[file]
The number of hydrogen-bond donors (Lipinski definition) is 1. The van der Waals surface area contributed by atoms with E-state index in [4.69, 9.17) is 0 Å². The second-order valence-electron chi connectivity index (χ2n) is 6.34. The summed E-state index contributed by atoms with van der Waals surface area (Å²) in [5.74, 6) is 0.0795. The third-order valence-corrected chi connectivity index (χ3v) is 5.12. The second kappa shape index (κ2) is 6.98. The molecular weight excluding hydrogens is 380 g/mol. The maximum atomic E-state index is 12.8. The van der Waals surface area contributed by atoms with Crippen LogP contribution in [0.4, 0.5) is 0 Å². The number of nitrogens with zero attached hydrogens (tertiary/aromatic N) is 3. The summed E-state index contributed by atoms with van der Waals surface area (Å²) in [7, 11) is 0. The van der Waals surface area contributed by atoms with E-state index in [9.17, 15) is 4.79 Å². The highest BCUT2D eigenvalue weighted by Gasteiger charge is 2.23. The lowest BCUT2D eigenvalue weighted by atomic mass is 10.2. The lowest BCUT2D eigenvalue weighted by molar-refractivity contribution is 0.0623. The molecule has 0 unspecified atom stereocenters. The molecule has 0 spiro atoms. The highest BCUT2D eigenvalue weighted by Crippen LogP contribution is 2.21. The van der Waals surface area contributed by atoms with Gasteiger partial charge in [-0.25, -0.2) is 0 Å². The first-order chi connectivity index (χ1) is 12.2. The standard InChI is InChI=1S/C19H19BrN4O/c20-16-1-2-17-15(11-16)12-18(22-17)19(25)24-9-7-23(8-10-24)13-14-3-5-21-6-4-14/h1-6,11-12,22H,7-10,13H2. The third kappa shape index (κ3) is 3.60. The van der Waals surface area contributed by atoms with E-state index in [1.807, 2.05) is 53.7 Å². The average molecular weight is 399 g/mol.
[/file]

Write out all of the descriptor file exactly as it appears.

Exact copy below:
The number of hydrogen-bond donors (Lipinski definition) is 1. The van der Waals surface area contributed by atoms with E-state index in [4.69, 9.17) is 0 Å². The second-order valence-electron chi connectivity index (χ2n) is 6.34. The summed E-state index contributed by atoms with van der Waals surface area (Å²) in [5.74, 6) is 0.0795. The third-order valence-corrected chi connectivity index (χ3v) is 5.12. The second kappa shape index (κ2) is 6.98. The molecular weight excluding hydrogens is 380 g/mol. The maximum atomic E-state index is 12.8. The van der Waals surface area contributed by atoms with Crippen LogP contribution in [0.4, 0.5) is 0 Å². The number of nitrogens with zero attached hydrogens (tertiary/aromatic N) is 3. The summed E-state index contributed by atoms with van der Waals surface area (Å²) in [7, 11) is 0. The van der Waals surface area contributed by atoms with E-state index in [9.17, 15) is 4.79 Å². The highest BCUT2D eigenvalue weighted by Gasteiger charge is 2.23. The lowest BCUT2D eigenvalue weighted by atomic mass is 10.2. The lowest BCUT2D eigenvalue weighted by molar-refractivity contribution is 0.0623. The molecule has 0 unspecified atom stereocenters. The molecule has 0 spiro atoms. The highest BCUT2D eigenvalue weighted by Crippen LogP contribution is 2.21. The van der Waals surface area contributed by atoms with Gasteiger partial charge in [-0.25, -0.2) is 0 Å². The first-order chi connectivity index (χ1) is 12.2. The standard InChI is InChI=1S/C19H19BrN4O/c20-16-1-2-17-15(11-16)12-18(22-17)19(25)24-9-7-23(8-10-24)13-14-3-5-21-6-4-14/h1-6,11-12,22H,7-10,13H2. The third kappa shape index (κ3) is 3.60. The van der Waals surface area contributed by atoms with E-state index in [1.807, 2.05) is 53.7 Å². The average molecular weight is 399 g/mol.